These days you can find countless examples of strong and powerful women on any given shelf you glance at. I propose that some of the best characters you’ll ever read, you’ve likely never heard of before. These authors and their crime fighting, book smuggling, space travelling ladies deserve your attention too. I present to you the obscure women who live in the corners of popularity, hidden in the shadows of the Sarah Conners, Hermione Grangers, Katniss Everdeens, and yes, even Elle Woods! All well-portrayed and complex women deserve to be celebrated and read.
Her name is Jenelle “Elie” Baker written by Alechia Dow in The Sound of Stars. Categorized as Young Adult and Science Fiction, Ellie is the young girl who smuggles books. She’s stuck in an apartment building, one of the last ones occupied on earth. It is controlled and heavily monitored by the aliens that are conquering Earth. They won’t even let the humans still alive read or watch anything. This girl, young and alone, with her brainwashed parents as guardians, does everything in her power to make sure the people stuck in the building with her have something to keep them preoccupied from their inevitable dire fate.
It is important to note that men are also capable of writing impeccable women leads. A. Lee Martinez is one of my favorite authors for two reasons. One: humor and fantasy seamlessly combined. Two: he learns and grows. I don’t want to make this entire entry about him because this is meant to center Women. I think it is necessary to mention, though, that learning from past mistakes is how we improve as a society. Since Gil’s All Fright Diner, his very first book and one in which he isn’t entirely kind to the only woman in the story, he has written a plethora of books that make up for it. The Constance Verity series, The Nameless Witch, Chasing the Moon, Too Many Curses and Monster, all of which feature astounding women with their oh so satisfying flaws that come with any character properly written. I swore when I sat down to write this, I was going to pick one or two of his works, but I failed. I love A. Lee Martinez and the worst part about that love is that no one knows who I’m talking about! Read all of it!
Becky Chambers wrote the Wayfarer series of books that features a diaspora of space women. A Long Way to the Small Angry Planet is the start of the series with an ensemble cast, featuring women of both human and lizard kind. The second book, A Closed and Common Orbit, pays specific attention to one woman who overcame all odds to find freedom with the help of an effeminate computer. The first book completely, and single handedly I might add, sucked me into not just the series, but an entire genre. I have yet to read the last one, Record of a Spaceborn Few, but it sits anxiously waiting for me on my bookshelf. People say things about Terry Pratchett and Neil Gaiman and the stupendous Douglass Adams. I will rant on, sitting comfortably on my high horse about A. Lee Martinez, but let me tell you about Becky Chambers. This trilogy is what propelled me to read all these different funny guys. Of course, comedic sci-fi starts and ends with Mr. Adams his graciousness, may he rest in peace, but these books sold me on humorous sci-fi before I found out that the “Answer to the Ultimate Question of Life, the Universe, and Everything is… 42”.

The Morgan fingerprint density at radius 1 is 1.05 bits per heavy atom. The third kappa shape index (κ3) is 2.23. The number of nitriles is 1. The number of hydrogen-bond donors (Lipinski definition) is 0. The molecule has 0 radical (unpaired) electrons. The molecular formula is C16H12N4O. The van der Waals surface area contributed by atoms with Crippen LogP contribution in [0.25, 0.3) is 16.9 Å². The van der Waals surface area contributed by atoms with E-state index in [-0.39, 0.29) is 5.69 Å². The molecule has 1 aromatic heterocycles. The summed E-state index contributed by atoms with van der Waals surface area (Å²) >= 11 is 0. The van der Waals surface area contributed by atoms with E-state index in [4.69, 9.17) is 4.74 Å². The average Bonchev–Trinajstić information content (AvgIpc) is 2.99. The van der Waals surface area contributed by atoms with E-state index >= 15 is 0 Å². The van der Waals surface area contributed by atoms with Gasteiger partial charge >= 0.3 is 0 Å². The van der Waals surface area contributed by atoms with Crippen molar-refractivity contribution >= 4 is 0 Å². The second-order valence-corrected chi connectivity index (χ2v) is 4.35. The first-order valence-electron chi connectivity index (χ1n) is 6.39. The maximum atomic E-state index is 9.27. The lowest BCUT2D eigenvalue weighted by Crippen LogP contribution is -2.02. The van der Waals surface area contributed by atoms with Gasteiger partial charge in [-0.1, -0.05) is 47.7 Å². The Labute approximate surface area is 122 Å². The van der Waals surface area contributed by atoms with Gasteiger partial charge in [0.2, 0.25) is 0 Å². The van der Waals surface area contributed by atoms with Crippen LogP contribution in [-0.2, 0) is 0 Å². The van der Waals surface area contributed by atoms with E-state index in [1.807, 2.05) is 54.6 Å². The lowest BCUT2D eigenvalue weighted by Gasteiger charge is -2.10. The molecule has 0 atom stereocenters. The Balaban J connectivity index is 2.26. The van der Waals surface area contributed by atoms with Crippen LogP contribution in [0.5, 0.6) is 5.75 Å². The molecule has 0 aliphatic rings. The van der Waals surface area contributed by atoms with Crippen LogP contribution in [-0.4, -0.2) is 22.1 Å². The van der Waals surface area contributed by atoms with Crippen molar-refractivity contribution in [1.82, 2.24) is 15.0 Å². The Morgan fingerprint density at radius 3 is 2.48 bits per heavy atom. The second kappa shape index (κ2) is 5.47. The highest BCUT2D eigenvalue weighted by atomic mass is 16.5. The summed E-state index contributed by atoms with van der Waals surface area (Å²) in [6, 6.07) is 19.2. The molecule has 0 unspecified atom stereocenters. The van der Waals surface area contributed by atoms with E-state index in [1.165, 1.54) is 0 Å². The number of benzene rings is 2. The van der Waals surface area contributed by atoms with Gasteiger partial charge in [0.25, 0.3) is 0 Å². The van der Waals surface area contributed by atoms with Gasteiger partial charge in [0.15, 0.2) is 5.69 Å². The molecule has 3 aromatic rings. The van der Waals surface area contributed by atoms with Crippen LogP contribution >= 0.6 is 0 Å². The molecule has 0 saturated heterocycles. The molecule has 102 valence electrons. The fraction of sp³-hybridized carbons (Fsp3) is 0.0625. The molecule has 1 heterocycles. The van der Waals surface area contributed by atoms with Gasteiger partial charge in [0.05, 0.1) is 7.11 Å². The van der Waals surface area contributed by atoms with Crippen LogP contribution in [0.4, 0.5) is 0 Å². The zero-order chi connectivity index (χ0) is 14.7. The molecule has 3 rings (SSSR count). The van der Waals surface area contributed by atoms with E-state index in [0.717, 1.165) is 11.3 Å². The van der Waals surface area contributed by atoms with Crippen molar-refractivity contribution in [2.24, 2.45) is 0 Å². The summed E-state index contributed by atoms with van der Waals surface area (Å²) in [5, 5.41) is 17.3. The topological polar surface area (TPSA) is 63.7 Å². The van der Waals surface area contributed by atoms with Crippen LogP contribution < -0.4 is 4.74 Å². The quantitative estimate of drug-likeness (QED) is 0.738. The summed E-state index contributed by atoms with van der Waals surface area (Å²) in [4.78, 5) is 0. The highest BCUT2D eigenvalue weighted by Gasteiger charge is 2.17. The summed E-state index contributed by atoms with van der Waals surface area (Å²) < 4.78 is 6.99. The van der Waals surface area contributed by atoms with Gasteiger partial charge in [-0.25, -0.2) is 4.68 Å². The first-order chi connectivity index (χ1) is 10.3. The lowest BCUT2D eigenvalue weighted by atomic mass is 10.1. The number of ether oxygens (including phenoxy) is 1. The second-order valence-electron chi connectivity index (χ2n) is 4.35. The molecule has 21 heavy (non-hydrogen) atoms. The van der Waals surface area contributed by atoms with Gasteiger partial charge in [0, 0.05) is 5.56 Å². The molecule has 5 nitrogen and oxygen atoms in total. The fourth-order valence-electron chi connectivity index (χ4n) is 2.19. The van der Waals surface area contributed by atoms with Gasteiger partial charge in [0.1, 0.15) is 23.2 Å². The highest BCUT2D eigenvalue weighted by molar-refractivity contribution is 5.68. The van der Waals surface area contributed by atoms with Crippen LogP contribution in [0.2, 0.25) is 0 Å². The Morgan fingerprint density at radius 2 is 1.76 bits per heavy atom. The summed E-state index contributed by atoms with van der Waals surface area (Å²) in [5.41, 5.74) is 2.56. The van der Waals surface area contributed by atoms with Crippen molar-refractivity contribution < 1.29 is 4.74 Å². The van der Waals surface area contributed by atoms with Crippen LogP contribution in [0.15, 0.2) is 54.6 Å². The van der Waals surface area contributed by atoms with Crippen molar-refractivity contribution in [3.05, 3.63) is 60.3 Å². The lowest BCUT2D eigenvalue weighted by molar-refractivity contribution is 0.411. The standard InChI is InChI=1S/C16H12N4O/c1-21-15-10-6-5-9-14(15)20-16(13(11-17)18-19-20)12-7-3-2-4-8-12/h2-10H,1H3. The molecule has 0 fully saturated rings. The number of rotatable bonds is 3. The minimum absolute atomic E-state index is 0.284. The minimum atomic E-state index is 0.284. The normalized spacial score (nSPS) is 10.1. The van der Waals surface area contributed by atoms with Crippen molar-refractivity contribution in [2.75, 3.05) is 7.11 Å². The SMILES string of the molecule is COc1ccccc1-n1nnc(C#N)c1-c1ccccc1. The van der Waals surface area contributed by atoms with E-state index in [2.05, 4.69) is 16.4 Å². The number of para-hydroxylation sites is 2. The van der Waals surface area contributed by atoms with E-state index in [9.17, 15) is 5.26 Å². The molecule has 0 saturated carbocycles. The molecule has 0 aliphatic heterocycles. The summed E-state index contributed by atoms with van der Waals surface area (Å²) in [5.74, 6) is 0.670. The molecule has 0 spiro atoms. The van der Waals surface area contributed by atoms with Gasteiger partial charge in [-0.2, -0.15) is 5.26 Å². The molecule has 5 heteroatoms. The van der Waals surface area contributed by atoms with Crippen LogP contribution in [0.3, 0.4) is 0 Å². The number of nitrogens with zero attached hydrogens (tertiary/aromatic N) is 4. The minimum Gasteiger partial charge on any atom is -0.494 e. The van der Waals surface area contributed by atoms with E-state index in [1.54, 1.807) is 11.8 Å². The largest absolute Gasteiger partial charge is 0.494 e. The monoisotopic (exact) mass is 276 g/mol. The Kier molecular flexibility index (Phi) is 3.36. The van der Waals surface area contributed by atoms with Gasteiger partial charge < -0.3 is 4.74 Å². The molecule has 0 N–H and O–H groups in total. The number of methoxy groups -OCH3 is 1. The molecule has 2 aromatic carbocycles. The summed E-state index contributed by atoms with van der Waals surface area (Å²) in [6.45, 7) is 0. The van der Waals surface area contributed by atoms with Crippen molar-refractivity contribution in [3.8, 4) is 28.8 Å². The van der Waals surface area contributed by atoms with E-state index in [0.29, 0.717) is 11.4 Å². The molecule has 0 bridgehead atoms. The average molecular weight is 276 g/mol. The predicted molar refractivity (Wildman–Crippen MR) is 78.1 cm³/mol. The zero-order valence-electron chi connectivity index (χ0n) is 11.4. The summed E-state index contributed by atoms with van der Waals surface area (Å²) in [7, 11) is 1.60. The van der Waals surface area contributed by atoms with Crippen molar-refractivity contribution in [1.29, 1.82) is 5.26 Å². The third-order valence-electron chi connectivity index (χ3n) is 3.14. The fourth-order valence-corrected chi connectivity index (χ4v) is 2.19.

On the opposite end of the silly science fiction genre, the darkly obnoxious Gideon sits confidently. This book gained quite a bit of recognition, but I loved it – loved the character of Gideon, really- so much that I just had to include it. Gideon the Ninth, written by Tamsyn Muir, is an action-packed mystery set upon a backdrop of a unique world. Gideon is a tough fighter who doesn’t bother with a filter. Gideon’s complex relationship with Harrow, which can be described as foe-forced-into-companion, may just be the cause of both their deaths, but you’ll have to read it to find out!
Let’s polish off this list with a 2021 release just for adults. Honey Girl by Morgan Rodgers is a twist on the drunken Vegas wedding. You may have to work to find it, but it is an excellent empowering read for women of all types. The leads of this story are astrophysicists, radio hosts, nurses and tea servers. It is a romantic story, but also a poetic dedication to the importance of women’s friendships and professional relationships with one another.
As with every time I compile a list of books, I feel compelled to say something like; Read Everything. But that’s not true and it adds quite a bit of undue pressure. So, I will leave you with this: Whatever you read, do it for fun and although it seems contradictory, with a critical lens. You may find, on your reading journey, countless stories with good intentions that maybe don’t make you feel so good. Put those down and pick up something that makes you smile and shows everyone, particularly women, a decent helping of respect.
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Being reminded of the strong women characters presented in speculative fiction sparked me to add a word about one of my favorite writers, Neal Stephenson. One of his books is called Seveneves, or, minus his trick spelling Seven Eves. The premise: a solar system scaled disaster is about to destroy Earth. Scientists scramble to save what they can. In the end, only seven strong women manage the job. It is an epic achievement of the imagination told on an epic scale –and
like many of Stephenson’s books, it might take epic strength merely to lift. Well worth the effort, though for any fan of either speculative fiction, strong female characters or both. – Craig Magee